The launch of Apple iPhone three years back made the touch screen popular in the mobile phones. Long back, before Apple, Nokia had flirted with touch screens but did not get the same success as Apple. Some people attribute the success of iPhone, apart from itunes, to its capacitive touch screen and its ability to support multi-touch. This article is an attempt to examine the difference between resistive and capacitive touchscreens.
Resistive Touch Screen
Resistive touch screens are composed of two flexible sheets coated with a resistive material and separated by an air gap or microdots. When pressure is applied to the screen, by a finger or other objects, the sheets are brought into electrical contact which causes a switch closure and a command is registered. The figure (source: Screen Tek) on the left shows how does a resistive screen works. Examples of resistive touch screen phones are Nokia 5800 Samsung Omnia, etc.
Cost effective and duarble
Can work in all climate conditions and in any environment like the restaurants, hospitals, etc.
Input can be made using a stylus or finger. However, stylus is better suited.
Less sensitive to scratches as compared to capacitive screens
Normally does not support multi-touch though Nokia has announced that on its handsets, multi-touch would be supported on both resistive and capacitive touch screens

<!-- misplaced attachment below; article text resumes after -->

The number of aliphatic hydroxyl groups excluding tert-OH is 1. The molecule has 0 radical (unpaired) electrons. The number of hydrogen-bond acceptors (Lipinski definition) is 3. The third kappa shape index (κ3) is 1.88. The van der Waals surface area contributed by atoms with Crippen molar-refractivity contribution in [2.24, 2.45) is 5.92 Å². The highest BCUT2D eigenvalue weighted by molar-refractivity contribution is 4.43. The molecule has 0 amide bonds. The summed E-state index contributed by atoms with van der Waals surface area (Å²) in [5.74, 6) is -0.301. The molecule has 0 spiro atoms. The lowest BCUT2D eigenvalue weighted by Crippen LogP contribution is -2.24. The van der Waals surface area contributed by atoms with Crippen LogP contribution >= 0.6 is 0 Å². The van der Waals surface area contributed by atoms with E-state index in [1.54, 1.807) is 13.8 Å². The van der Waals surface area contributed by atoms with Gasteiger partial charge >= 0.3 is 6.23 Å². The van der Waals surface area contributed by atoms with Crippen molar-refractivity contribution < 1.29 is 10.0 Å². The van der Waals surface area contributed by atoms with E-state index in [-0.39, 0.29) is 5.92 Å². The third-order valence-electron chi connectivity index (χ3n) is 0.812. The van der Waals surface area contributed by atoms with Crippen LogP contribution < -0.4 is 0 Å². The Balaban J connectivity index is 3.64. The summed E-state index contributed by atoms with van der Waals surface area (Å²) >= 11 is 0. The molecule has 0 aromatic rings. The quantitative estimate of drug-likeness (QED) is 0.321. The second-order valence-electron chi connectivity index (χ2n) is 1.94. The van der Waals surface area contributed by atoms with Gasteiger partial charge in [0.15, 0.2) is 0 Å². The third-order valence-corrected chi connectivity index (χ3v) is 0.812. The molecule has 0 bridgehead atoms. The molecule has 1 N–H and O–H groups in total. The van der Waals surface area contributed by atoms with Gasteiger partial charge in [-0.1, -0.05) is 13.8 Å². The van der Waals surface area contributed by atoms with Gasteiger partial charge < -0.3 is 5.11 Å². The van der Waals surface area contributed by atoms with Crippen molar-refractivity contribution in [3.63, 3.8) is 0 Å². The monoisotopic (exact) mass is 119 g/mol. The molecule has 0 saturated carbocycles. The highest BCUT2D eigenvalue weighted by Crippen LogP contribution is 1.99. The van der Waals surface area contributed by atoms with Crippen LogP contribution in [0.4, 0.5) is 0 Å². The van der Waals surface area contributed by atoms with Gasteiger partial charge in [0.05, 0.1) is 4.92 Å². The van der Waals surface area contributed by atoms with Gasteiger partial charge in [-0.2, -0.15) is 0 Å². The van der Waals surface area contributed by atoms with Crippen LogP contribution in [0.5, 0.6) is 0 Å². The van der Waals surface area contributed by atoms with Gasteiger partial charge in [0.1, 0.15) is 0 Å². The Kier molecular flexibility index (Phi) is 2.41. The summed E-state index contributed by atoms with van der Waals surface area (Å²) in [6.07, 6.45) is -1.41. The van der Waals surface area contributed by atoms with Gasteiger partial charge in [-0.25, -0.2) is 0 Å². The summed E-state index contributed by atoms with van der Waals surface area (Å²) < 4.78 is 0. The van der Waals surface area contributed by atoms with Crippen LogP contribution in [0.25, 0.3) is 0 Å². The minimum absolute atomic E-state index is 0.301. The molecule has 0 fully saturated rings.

Recalibration might be required over time as resistive touch screens are known to drift over time. However, this is a simple process and can be performed by users by a simple dot mapping.
While using fingers, slightly more pressure needs to be put on the screen
Provides only 75% optical transparency which means that its clarity is lower than capacitive touch screen
Capacitive Touch Screen
A capacitive touchscreen panel consists of an insulator such as glass, coated with a transparent conductor (mostly indium tin oxide). As the human body is also a conductor, touching the surface of the screen results in a distortion of the body’s electrostatic field, measurable as a change in capacitance. Unlike its resistive counterpart, capacitive touch screens must be touched by a human finger or some sort of conductive device being held by a human hand. The figure on the right from Electronic Design shows how does capacitive screens work. Examples of devices with capacitive touchscreens are the Apple iPhone and the T-Mobile G1. Advantages:
Higher clarity display (up to 90% optical transparency)
High touch resolution
Needs a human finger to register input. It is not possible to use this screen wearing gloves
Cannot be used in all weather scenarios
Which touch screen is better?
The type of touchscreen that a device needs depends on the circumstances in which the device would be used but for the mobile phones, it is now clear that the user experience is much superior on capacitive touchscreen (even my opinion on this has changed over the years). The penetration of touchscreens in the mobile phones would continue to increase but in the low end of the mobile phone, it would be constrained by higher cost of capacitive touchscreens. Consumers certainly do not want resistive touchscreens.
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Mohit is a telecom professional with rich experience over 15 years. His expertise is in the area of strategy and planning and his work experience includes stints with two of Big 5 consulting organizations, a telecom operator and a handset vendor. Mohit can be reached at email@example.com